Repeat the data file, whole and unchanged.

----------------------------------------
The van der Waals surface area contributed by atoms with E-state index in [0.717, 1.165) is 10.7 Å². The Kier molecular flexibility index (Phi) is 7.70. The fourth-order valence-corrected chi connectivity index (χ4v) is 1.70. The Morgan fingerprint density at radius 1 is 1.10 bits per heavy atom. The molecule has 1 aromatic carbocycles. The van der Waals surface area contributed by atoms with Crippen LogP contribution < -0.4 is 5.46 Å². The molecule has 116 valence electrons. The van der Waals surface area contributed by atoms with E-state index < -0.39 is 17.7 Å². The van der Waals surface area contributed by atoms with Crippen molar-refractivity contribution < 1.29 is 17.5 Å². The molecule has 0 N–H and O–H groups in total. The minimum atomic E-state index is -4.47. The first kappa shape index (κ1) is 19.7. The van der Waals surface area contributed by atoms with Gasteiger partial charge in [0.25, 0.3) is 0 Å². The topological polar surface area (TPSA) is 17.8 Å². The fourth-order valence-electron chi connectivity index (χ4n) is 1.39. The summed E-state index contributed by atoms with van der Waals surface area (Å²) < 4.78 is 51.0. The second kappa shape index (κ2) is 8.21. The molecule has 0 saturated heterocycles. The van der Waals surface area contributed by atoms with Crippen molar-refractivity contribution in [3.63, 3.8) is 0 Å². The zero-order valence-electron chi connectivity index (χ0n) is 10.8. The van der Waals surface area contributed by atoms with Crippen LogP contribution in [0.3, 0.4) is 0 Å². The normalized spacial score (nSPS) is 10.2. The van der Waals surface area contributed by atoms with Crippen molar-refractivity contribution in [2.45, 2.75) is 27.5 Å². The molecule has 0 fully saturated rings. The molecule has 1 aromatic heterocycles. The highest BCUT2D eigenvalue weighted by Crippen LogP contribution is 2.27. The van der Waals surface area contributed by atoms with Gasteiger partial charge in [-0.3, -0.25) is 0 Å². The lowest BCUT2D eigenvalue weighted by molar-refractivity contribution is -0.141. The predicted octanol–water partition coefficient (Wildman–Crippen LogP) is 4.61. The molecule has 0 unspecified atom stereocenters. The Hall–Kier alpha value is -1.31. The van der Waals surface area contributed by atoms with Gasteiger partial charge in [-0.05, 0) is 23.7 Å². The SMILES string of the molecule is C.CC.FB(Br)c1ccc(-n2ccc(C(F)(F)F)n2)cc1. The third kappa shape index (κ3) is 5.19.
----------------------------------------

The van der Waals surface area contributed by atoms with E-state index in [0.717, 1.165) is 10.7 Å². The Kier molecular flexibility index (Phi) is 7.70. The fourth-order valence-corrected chi connectivity index (χ4v) is 1.70. The Morgan fingerprint density at radius 1 is 1.10 bits per heavy atom. The molecule has 1 aromatic carbocycles. The van der Waals surface area contributed by atoms with Crippen LogP contribution < -0.4 is 5.46 Å². The molecule has 116 valence electrons. The van der Waals surface area contributed by atoms with E-state index < -0.39 is 17.7 Å². The van der Waals surface area contributed by atoms with Crippen molar-refractivity contribution < 1.29 is 17.5 Å². The molecule has 0 N–H and O–H groups in total. The minimum atomic E-state index is -4.47. The first kappa shape index (κ1) is 19.7. The van der Waals surface area contributed by atoms with Gasteiger partial charge in [0.25, 0.3) is 0 Å². The topological polar surface area (TPSA) is 17.8 Å². The fourth-order valence-electron chi connectivity index (χ4n) is 1.39. The summed E-state index contributed by atoms with van der Waals surface area (Å²) < 4.78 is 51.0. The second kappa shape index (κ2) is 8.21. The molecule has 0 saturated heterocycles. The van der Waals surface area contributed by atoms with Crippen molar-refractivity contribution in [3.63, 3.8) is 0 Å². The zero-order valence-electron chi connectivity index (χ0n) is 10.8. The van der Waals surface area contributed by atoms with Crippen LogP contribution in [0.3, 0.4) is 0 Å². The normalized spacial score (nSPS) is 10.2. The van der Waals surface area contributed by atoms with Crippen molar-refractivity contribution in [2.45, 2.75) is 27.5 Å². The molecule has 0 fully saturated rings. The molecule has 1 aromatic heterocycles. The highest BCUT2D eigenvalue weighted by Crippen LogP contribution is 2.27. The van der Waals surface area contributed by atoms with Gasteiger partial charge in [-0.3, -0.25) is 0 Å². The lowest BCUT2D eigenvalue weighted by molar-refractivity contribution is -0.141. The predicted octanol–water partition coefficient (Wildman–Crippen LogP) is 4.61. The molecule has 0 unspecified atom stereocenters. The Hall–Kier alpha value is -1.31. The van der Waals surface area contributed by atoms with Gasteiger partial charge in [-0.05, 0) is 23.7 Å². The SMILES string of the molecule is C.CC.FB(Br)c1ccc(-n2ccc(C(F)(F)F)n2)cc1. The third kappa shape index (κ3) is 5.19.